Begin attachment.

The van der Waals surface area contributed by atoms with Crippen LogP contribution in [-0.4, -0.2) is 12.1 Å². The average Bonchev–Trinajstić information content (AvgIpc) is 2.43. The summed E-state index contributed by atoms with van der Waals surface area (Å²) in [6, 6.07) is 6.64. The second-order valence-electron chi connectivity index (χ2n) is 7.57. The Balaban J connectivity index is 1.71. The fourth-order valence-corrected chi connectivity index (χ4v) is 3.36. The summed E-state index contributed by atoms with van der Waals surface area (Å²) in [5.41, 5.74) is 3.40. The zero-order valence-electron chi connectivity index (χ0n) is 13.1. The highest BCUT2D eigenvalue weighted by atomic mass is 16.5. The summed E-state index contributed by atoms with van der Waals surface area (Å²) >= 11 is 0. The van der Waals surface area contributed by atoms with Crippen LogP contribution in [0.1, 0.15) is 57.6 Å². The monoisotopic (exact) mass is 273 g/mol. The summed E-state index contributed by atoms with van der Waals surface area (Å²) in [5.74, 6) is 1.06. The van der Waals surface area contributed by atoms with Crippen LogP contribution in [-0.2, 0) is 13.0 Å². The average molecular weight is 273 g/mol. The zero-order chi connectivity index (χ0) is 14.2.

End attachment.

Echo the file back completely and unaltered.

The van der Waals surface area contributed by atoms with Crippen LogP contribution in [-0.4, -0.2) is 12.1 Å². The average Bonchev–Trinajstić information content (AvgIpc) is 2.43. The summed E-state index contributed by atoms with van der Waals surface area (Å²) in [6, 6.07) is 6.64. The second-order valence-electron chi connectivity index (χ2n) is 7.57. The Balaban J connectivity index is 1.71. The fourth-order valence-corrected chi connectivity index (χ4v) is 3.36. The summed E-state index contributed by atoms with van der Waals surface area (Å²) in [5.41, 5.74) is 3.40. The zero-order valence-electron chi connectivity index (χ0n) is 13.1. The highest BCUT2D eigenvalue weighted by atomic mass is 16.5. The summed E-state index contributed by atoms with van der Waals surface area (Å²) >= 11 is 0. The van der Waals surface area contributed by atoms with Crippen LogP contribution in [0.1, 0.15) is 57.6 Å². The monoisotopic (exact) mass is 273 g/mol. The summed E-state index contributed by atoms with van der Waals surface area (Å²) in [5.74, 6) is 1.06. The van der Waals surface area contributed by atoms with Crippen LogP contribution in [-0.2, 0) is 13.0 Å². The average molecular weight is 273 g/mol. The zero-order chi connectivity index (χ0) is 14.2.